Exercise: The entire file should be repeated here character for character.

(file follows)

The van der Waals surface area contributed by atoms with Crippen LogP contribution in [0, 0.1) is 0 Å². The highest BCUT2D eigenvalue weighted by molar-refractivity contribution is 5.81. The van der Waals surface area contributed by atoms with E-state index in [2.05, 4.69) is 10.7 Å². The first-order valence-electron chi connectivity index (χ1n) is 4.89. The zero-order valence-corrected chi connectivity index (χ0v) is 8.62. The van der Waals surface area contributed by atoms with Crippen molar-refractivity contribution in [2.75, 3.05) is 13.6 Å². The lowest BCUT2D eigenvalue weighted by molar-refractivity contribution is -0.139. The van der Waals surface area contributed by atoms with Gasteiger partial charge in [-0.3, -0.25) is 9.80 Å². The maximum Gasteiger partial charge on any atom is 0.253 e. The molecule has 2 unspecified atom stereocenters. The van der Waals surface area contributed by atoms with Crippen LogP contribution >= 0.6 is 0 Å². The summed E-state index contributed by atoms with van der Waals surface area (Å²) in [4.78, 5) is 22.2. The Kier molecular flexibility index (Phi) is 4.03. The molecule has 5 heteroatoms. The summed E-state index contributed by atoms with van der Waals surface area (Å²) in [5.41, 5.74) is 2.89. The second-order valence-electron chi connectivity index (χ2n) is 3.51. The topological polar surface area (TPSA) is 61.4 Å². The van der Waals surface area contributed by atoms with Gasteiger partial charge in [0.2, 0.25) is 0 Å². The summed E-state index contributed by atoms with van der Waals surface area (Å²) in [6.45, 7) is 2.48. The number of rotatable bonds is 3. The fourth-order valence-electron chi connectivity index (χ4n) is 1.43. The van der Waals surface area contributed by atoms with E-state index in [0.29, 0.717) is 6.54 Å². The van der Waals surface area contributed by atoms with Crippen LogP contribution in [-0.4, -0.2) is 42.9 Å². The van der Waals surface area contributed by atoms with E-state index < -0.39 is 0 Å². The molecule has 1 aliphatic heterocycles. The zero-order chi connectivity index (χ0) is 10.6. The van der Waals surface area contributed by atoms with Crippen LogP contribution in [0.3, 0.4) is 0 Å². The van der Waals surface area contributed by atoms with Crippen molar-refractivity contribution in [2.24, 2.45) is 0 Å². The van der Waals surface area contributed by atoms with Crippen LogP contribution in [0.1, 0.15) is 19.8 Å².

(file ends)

The van der Waals surface area contributed by atoms with Crippen LogP contribution in [0, 0.1) is 0 Å². The highest BCUT2D eigenvalue weighted by molar-refractivity contribution is 5.81. The van der Waals surface area contributed by atoms with E-state index in [2.05, 4.69) is 10.7 Å². The first-order valence-electron chi connectivity index (χ1n) is 4.89. The zero-order valence-corrected chi connectivity index (χ0v) is 8.62. The van der Waals surface area contributed by atoms with Crippen molar-refractivity contribution in [2.75, 3.05) is 13.6 Å². The lowest BCUT2D eigenvalue weighted by molar-refractivity contribution is -0.139. The van der Waals surface area contributed by atoms with Gasteiger partial charge in [-0.3, -0.25) is 9.80 Å². The maximum Gasteiger partial charge on any atom is 0.253 e. The molecule has 2 unspecified atom stereocenters. The van der Waals surface area contributed by atoms with Crippen LogP contribution >= 0.6 is 0 Å². The summed E-state index contributed by atoms with van der Waals surface area (Å²) in [4.78, 5) is 22.2. The Kier molecular flexibility index (Phi) is 4.03. The molecule has 5 heteroatoms. The summed E-state index contributed by atoms with van der Waals surface area (Å²) in [5.41, 5.74) is 2.89. The second-order valence-electron chi connectivity index (χ2n) is 3.51. The topological polar surface area (TPSA) is 61.4 Å². The van der Waals surface area contributed by atoms with Gasteiger partial charge in [0.2, 0.25) is 0 Å². The summed E-state index contributed by atoms with van der Waals surface area (Å²) in [6.45, 7) is 2.48. The number of rotatable bonds is 3. The fourth-order valence-electron chi connectivity index (χ4n) is 1.43. The van der Waals surface area contributed by atoms with E-state index in [0.29, 0.717) is 6.54 Å². The van der Waals surface area contributed by atoms with Crippen LogP contribution in [-0.4, -0.2) is 42.9 Å². The van der Waals surface area contributed by atoms with E-state index < -0.39 is 0 Å². The molecule has 1 aliphatic heterocycles. The zero-order chi connectivity index (χ0) is 10.6. The van der Waals surface area contributed by atoms with Crippen LogP contribution in [0.3, 0.4) is 0 Å². The van der Waals surface area contributed by atoms with Crippen molar-refractivity contribution in [2.24, 2.45) is 0 Å². The van der Waals surface area contributed by atoms with Crippen LogP contribution in [0.1, 0.15) is 19.8 Å².